WASHINGTON, D.C. (DTN) -- New York Mercantile Exchange oil futures and Brent crude traded on the Intercontinental Exchange fell more than 2% on Friday, although all petroleum contracts moved off intrasession lows after U.S. Department of Energy announced it would start repurchasing crude oil for the Strategic Petroleum Reserve to replenish emergency stockpiles after a yearlong sales program aimed at stabilizing oil prices.
"This repurchase is an opportunity to secure a good deal for American taxpayers by repurchasing oil at a lower price than the $96 per barrel average price it was sold for, as well as to strengthen energy security," said DOE in a statement released Friday.
The initial buy-back would begin with a bid for 3 million bbl to be delivered in February to the SPR storage facility in Beaumont, Texas, with no decision yet announced for additional purchases.
In October, the Biden administration announced a plan to replenish the SPR using fixed-price forward purchases of crude oil compared to conventional contracts that DOE said exposes producers to volatile crude prices. The program intends to repurchase crude oil for the SPR when the price of West Texas Intermediate is at or below about $67 to $72 bbl. Initial repurchases were intended for delivery in 2024 or 2025.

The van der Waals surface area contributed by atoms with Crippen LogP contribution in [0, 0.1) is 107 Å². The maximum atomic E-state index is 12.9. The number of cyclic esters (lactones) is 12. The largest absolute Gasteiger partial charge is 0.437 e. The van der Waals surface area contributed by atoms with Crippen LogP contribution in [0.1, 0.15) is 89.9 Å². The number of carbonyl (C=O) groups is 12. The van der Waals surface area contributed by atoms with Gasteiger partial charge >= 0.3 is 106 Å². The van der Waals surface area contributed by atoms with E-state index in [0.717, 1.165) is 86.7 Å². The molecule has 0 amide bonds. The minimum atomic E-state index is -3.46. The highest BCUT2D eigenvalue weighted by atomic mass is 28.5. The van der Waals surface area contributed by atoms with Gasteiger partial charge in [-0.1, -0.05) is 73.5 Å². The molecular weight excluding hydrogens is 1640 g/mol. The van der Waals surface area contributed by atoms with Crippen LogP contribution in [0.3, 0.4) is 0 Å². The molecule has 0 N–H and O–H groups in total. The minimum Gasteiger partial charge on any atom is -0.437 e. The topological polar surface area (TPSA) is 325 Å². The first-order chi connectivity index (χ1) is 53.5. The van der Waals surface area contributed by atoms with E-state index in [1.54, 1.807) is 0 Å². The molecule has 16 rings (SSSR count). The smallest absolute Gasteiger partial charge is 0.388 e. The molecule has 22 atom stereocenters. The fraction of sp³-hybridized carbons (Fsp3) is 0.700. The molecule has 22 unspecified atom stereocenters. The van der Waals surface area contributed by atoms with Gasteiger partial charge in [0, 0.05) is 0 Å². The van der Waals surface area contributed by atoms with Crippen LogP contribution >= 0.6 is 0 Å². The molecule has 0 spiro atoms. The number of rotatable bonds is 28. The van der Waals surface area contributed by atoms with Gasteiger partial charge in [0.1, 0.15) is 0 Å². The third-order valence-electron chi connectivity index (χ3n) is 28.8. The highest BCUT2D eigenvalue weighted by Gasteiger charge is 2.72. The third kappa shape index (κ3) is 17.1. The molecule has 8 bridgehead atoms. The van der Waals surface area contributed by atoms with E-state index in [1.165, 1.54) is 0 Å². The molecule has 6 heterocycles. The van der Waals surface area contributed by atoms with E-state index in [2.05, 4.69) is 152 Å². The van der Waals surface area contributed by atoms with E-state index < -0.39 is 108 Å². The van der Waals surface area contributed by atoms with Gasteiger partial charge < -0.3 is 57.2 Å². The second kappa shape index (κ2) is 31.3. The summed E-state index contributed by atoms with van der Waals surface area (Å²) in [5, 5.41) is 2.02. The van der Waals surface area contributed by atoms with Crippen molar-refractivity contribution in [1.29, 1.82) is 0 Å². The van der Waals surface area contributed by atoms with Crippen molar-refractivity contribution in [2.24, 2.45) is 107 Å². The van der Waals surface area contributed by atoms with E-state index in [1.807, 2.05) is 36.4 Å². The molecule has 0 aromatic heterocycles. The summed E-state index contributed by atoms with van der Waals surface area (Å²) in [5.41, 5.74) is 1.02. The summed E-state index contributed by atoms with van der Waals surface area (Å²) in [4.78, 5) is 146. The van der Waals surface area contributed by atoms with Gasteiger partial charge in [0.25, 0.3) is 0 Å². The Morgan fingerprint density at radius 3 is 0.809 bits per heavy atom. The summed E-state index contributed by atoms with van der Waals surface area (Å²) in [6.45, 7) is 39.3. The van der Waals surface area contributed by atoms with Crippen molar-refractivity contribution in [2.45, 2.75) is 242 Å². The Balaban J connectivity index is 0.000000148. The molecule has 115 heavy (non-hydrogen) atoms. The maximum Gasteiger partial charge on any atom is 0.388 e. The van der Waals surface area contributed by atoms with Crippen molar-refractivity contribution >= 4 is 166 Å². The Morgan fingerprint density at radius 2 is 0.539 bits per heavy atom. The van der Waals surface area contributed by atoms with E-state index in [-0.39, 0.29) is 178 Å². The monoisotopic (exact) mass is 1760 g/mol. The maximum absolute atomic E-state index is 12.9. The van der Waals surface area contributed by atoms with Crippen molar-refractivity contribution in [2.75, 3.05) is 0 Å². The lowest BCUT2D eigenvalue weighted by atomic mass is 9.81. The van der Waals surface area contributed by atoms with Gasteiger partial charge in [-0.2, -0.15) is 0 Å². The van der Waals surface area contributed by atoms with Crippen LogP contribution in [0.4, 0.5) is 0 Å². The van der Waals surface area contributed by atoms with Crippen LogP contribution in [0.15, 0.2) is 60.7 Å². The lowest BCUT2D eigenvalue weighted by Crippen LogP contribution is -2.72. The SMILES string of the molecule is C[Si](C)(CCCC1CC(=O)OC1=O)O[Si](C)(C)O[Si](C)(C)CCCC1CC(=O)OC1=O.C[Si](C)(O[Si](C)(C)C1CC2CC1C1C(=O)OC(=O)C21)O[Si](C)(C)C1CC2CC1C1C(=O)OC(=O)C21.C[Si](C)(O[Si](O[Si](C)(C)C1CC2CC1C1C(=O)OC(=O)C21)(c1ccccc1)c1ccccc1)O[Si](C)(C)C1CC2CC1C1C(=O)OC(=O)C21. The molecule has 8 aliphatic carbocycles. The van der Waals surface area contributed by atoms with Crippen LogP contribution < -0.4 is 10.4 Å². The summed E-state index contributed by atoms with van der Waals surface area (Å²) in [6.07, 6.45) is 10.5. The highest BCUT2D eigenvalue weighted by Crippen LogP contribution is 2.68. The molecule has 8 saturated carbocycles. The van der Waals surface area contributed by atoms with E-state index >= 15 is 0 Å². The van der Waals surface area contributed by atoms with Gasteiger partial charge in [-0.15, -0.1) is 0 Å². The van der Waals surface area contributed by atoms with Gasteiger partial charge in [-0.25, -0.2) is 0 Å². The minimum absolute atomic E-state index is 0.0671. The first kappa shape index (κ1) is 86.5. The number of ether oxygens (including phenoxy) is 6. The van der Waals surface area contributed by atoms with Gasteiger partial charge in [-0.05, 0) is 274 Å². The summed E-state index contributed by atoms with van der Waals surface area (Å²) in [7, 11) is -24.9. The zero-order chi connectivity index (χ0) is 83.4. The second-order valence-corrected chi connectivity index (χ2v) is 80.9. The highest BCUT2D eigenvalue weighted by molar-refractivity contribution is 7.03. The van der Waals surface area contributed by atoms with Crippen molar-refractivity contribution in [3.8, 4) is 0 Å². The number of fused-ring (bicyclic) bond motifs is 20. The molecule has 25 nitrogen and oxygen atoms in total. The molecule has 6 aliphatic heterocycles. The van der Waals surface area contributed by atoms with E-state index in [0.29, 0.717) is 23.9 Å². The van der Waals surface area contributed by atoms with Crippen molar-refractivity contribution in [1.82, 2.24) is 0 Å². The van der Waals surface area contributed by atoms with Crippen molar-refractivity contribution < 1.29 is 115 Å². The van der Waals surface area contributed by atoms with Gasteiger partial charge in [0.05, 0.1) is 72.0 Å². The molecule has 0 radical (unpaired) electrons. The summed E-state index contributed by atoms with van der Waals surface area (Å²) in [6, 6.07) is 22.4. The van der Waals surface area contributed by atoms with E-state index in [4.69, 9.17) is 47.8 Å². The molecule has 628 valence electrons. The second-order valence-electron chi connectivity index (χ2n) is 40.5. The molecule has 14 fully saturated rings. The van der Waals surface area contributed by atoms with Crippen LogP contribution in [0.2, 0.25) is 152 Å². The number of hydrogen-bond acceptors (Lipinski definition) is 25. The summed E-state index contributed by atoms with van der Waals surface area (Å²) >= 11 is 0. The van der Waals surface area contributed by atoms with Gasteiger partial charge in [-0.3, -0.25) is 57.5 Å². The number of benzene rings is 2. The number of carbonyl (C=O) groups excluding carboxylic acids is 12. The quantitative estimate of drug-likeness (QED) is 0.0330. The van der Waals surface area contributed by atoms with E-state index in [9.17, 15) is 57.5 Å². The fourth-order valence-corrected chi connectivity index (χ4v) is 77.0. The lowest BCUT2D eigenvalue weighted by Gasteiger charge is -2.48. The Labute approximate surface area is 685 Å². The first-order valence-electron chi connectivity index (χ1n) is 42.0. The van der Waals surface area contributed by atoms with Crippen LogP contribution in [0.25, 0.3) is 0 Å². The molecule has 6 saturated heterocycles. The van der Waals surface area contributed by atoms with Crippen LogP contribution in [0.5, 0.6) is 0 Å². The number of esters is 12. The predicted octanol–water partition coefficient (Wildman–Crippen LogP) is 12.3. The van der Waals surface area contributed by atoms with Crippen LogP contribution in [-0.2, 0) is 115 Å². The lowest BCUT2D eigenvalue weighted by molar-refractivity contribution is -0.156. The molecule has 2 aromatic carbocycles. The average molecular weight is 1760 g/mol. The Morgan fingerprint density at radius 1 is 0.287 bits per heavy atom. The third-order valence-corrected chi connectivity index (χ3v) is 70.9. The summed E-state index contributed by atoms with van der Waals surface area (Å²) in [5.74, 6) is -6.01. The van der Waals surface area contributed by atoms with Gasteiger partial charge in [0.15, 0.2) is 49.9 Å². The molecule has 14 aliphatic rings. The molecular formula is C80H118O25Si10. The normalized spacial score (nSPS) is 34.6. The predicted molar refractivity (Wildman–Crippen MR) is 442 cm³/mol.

President Joe Biden in March approved emergency sales from the SPR of 180 million bbl of crude after Russia's invasion of Ukraine led to the price of global benchmark Brent to jump above $130 bbl. DOE said it sold that oil for an average of $96.25 bbl.
In reaction to the announcement, West Texas Intermediate for January delivery trimmed earlier losses to settle the session at $74.29 bbl, down $1.82 bbl, and international crude benchmark February Brent fell $1.49 bbl for a $79.04 bbl settlement. NYMEX January RBOB futures declined $0.0345 to $2.1323 gallon and January ULSD futures nosedived $0.1635 to a $3.1199 gallon settlement.
Underlying Friday's lower settlements are reports of a steep economic contraction in China after an unprecedented wave of COVID cases pushed its healthcare system to the brink of collapse. Authorities are actively discouraging people from seeking help at a hospital. This has led to panic buying from everyday painkillers to simple grocery items as citizens are resorting to at-home medications. Anecdotal reports show megacities like Beijing and Hong Kong have turned into ghost towns as most residents fell sick or are simply scared to catch the virus.
On Dec. 7, authorities in Beijing suddenly lifted all COVID controls in favor of a "let it rip" approach, surprising traders and experts alike. Some studies suggest nearly one million people will die in the coming months because of Beijing's sharp policy U-turn.
In the immediate term, the surge in COVID cases will likely lead to a bumpy reopening for China's economy, now mired with a "stop and go" approach the West faced a year ago when Omicron cases surged before eventually leveling off in the spring. As a result, China's economic activity in the first quarter of 2023 is likely to be underwhelming.
China is the world's second-largest oil consumer, importing on average 10.1 million bpd in the year prior to the outbreak of the COVID-19 pandemic. Analysts estimate that China's demand is lagging somewhere between 700,0000 bpd and 1 million bpd below its pre-pandemic norms.
Liubov Georges can be reached at email@example.com